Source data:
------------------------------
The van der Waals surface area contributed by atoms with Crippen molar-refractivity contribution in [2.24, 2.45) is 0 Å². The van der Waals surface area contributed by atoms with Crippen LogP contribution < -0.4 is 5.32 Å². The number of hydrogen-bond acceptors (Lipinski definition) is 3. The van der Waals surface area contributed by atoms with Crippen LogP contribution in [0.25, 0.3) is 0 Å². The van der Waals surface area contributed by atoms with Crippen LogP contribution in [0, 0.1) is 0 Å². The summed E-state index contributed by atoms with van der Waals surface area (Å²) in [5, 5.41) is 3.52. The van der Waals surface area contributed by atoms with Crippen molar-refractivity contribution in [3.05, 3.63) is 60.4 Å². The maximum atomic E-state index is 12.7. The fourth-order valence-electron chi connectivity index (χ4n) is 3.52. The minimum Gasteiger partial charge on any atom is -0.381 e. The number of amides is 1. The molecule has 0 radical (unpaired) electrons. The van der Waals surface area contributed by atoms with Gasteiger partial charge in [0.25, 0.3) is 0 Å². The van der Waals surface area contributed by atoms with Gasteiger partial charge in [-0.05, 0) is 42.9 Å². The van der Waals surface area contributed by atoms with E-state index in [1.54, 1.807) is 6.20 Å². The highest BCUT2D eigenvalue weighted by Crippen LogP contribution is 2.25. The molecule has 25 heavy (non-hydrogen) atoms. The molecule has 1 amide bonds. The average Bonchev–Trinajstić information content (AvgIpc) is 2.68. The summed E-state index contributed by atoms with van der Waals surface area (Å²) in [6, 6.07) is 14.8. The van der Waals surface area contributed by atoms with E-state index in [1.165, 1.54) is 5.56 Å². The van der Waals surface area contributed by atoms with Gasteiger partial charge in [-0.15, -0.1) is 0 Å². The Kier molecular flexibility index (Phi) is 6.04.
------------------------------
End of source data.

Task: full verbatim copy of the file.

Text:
The van der Waals surface area contributed by atoms with Crippen molar-refractivity contribution in [2.24, 2.45) is 0 Å². The van der Waals surface area contributed by atoms with Crippen LogP contribution < -0.4 is 5.32 Å². The number of hydrogen-bond acceptors (Lipinski definition) is 3. The van der Waals surface area contributed by atoms with Crippen LogP contribution in [0.25, 0.3) is 0 Å². The van der Waals surface area contributed by atoms with Crippen LogP contribution in [0, 0.1) is 0 Å². The summed E-state index contributed by atoms with van der Waals surface area (Å²) in [5, 5.41) is 3.52. The van der Waals surface area contributed by atoms with Crippen molar-refractivity contribution in [3.05, 3.63) is 60.4 Å². The maximum atomic E-state index is 12.7. The fourth-order valence-electron chi connectivity index (χ4n) is 3.52. The minimum Gasteiger partial charge on any atom is -0.381 e. The number of amides is 1. The molecule has 0 radical (unpaired) electrons. The van der Waals surface area contributed by atoms with Gasteiger partial charge in [0.25, 0.3) is 0 Å². The van der Waals surface area contributed by atoms with Gasteiger partial charge in [-0.05, 0) is 42.9 Å². The van der Waals surface area contributed by atoms with E-state index in [1.54, 1.807) is 6.20 Å². The highest BCUT2D eigenvalue weighted by Crippen LogP contribution is 2.25. The molecule has 25 heavy (non-hydrogen) atoms. The molecule has 1 amide bonds. The average Bonchev–Trinajstić information content (AvgIpc) is 2.68. The summed E-state index contributed by atoms with van der Waals surface area (Å²) in [6, 6.07) is 14.8. The van der Waals surface area contributed by atoms with E-state index in [1.165, 1.54) is 5.56 Å². The van der Waals surface area contributed by atoms with Gasteiger partial charge in [-0.15, -0.1) is 0 Å². The Kier molecular flexibility index (Phi) is 6.04.